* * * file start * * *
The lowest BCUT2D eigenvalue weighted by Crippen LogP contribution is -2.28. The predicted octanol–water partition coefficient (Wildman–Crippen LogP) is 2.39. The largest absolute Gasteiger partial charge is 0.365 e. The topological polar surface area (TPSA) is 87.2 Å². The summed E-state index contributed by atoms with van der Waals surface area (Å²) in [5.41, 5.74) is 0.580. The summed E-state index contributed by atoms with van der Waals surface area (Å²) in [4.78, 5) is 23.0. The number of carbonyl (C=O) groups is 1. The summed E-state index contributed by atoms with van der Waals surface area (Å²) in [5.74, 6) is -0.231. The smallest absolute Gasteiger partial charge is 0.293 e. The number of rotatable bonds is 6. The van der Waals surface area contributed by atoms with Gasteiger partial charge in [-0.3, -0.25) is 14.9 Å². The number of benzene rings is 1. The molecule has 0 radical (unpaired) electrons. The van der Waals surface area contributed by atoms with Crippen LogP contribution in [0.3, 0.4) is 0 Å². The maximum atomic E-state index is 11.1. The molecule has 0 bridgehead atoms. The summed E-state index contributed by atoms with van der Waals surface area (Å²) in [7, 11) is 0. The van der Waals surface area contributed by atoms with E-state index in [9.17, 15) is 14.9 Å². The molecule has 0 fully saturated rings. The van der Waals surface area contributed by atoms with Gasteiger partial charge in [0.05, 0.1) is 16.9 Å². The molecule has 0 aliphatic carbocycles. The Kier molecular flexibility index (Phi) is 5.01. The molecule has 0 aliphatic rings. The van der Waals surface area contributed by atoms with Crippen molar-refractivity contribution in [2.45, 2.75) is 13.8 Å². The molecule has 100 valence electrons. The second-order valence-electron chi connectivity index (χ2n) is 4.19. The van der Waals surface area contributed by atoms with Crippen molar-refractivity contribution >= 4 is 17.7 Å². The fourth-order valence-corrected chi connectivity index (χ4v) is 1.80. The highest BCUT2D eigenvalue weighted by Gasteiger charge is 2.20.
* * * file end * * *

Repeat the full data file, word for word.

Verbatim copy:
The lowest BCUT2D eigenvalue weighted by Crippen LogP contribution is -2.28. The predicted octanol–water partition coefficient (Wildman–Crippen LogP) is 2.39. The largest absolute Gasteiger partial charge is 0.365 e. The topological polar surface area (TPSA) is 87.2 Å². The summed E-state index contributed by atoms with van der Waals surface area (Å²) in [5.41, 5.74) is 0.580. The summed E-state index contributed by atoms with van der Waals surface area (Å²) in [4.78, 5) is 23.0. The number of carbonyl (C=O) groups is 1. The summed E-state index contributed by atoms with van der Waals surface area (Å²) in [5.74, 6) is -0.231. The smallest absolute Gasteiger partial charge is 0.293 e. The number of rotatable bonds is 6. The van der Waals surface area contributed by atoms with Gasteiger partial charge in [-0.3, -0.25) is 14.9 Å². The number of benzene rings is 1. The molecule has 0 radical (unpaired) electrons. The van der Waals surface area contributed by atoms with Crippen LogP contribution in [0.3, 0.4) is 0 Å². The maximum atomic E-state index is 11.1. The molecule has 0 bridgehead atoms. The summed E-state index contributed by atoms with van der Waals surface area (Å²) in [7, 11) is 0. The van der Waals surface area contributed by atoms with E-state index in [9.17, 15) is 14.9 Å². The molecule has 0 fully saturated rings. The van der Waals surface area contributed by atoms with Gasteiger partial charge in [0.05, 0.1) is 16.9 Å². The molecule has 0 aliphatic carbocycles. The Kier molecular flexibility index (Phi) is 5.01. The molecule has 0 aliphatic rings. The van der Waals surface area contributed by atoms with Crippen molar-refractivity contribution in [2.45, 2.75) is 13.8 Å². The molecule has 100 valence electrons. The second-order valence-electron chi connectivity index (χ2n) is 4.19. The van der Waals surface area contributed by atoms with Crippen molar-refractivity contribution >= 4 is 17.7 Å². The fourth-order valence-corrected chi connectivity index (χ4v) is 1.80. The highest BCUT2D eigenvalue weighted by Gasteiger charge is 2.20.